Officials are nearing a decision on what to do with an overpopulation of mountain goats — some of which are aggressive — in Olympic National Park.
In 2010, a mountain goat in Olympic National Park gored a 63-year-old hiker and severed an artery. Then the goat stood over the bleeding man and prevented rescuers from tending to the injury. It proved fatal.
The tragic, rare goat attack helped rekindle a dormant battle over the peninsula’s mountain goats.
In the 1980s and ’90s, park officials waged campaigns to remove or eradicate the nonnative creatures, said to be destroying plant life within the park.
Share your opinion on mountain goats’ fate
The National Park Service is accepting public comment on goat management through Sept. 26.
Share your thoughts: https://parkplanning.nps.gov/commentForm.cfm?documentID=77644
Those efforts stalled, and now the National Park Service is taking another swing. This summer, it published four plans for goat management. Park officials favor capturing as many mountain goats as possible over several years, transporting them to the North Cascades and killing goats that evade seizure.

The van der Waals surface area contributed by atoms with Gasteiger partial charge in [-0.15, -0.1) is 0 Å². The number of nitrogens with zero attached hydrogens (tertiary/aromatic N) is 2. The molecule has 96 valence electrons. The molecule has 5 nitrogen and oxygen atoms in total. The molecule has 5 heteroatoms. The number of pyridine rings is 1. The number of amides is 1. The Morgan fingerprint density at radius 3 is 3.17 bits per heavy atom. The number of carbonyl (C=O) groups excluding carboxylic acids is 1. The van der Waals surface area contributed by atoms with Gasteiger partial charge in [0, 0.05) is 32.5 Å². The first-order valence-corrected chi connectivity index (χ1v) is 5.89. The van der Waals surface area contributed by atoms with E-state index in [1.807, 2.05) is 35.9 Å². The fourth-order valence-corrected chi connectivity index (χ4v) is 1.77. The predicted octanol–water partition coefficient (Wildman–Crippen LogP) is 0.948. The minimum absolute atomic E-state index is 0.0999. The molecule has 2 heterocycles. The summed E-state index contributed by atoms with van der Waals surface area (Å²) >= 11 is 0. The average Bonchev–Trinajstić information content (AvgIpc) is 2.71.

Goats moved to the North Cascades would boost a population diminished by years of overhunting, biologists say.
There’s history here. Activists decades ago needled holes in park officials’ plan for lethal removal, questioned their science and doubted their motives.
“It was standing room only” in public meetings, said Roger Anunsen, working then with The Fund for Animals. “The park … felt threatened.”
In 1995, an Elway Poll commissioned by the fund showed three of four people opposed killing the peninsula goats. A few years later, Washington’s then-U.S. Rep. Norm Dicks stepped in and won the goats a reprieve.
This time is different, park officials say. They’ve produced a nearly 500-page document that seemingly examines every angle, secured some funding for goat removal and wrangled other government agencies to participate.
Most Read Life Stories